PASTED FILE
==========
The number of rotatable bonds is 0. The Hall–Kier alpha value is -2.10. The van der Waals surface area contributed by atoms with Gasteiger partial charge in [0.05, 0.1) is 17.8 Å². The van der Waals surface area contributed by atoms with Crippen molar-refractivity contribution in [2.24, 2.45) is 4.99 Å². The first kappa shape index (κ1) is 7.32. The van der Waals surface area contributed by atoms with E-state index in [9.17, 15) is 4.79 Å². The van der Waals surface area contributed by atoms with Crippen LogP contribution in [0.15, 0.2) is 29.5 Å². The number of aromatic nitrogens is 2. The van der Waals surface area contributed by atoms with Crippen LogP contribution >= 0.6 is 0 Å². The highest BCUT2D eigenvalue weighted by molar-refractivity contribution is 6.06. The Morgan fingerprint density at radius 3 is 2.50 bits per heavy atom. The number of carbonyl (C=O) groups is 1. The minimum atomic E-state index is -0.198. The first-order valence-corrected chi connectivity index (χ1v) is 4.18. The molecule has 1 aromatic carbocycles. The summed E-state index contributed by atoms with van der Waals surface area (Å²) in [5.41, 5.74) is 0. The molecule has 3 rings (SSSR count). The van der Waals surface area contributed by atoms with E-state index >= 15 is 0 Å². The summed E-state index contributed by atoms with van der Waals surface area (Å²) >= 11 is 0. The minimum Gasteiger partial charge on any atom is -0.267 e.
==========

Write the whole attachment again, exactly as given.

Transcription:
The number of rotatable bonds is 0. The Hall–Kier alpha value is -2.10. The van der Waals surface area contributed by atoms with Gasteiger partial charge in [0.05, 0.1) is 17.8 Å². The van der Waals surface area contributed by atoms with Crippen molar-refractivity contribution in [2.24, 2.45) is 4.99 Å². The first kappa shape index (κ1) is 7.32. The van der Waals surface area contributed by atoms with E-state index in [9.17, 15) is 4.79 Å². The van der Waals surface area contributed by atoms with Crippen LogP contribution in [0.15, 0.2) is 29.5 Å². The number of aromatic nitrogens is 2. The van der Waals surface area contributed by atoms with Crippen LogP contribution >= 0.6 is 0 Å². The highest BCUT2D eigenvalue weighted by molar-refractivity contribution is 6.06. The Morgan fingerprint density at radius 3 is 2.50 bits per heavy atom. The number of carbonyl (C=O) groups is 1. The minimum atomic E-state index is -0.198. The first-order valence-corrected chi connectivity index (χ1v) is 4.18. The molecule has 1 aromatic carbocycles. The summed E-state index contributed by atoms with van der Waals surface area (Å²) in [5.41, 5.74) is 0. The molecule has 3 rings (SSSR count). The van der Waals surface area contributed by atoms with E-state index >= 15 is 0 Å². The summed E-state index contributed by atoms with van der Waals surface area (Å²) >= 11 is 0. The minimum Gasteiger partial charge on any atom is -0.267 e.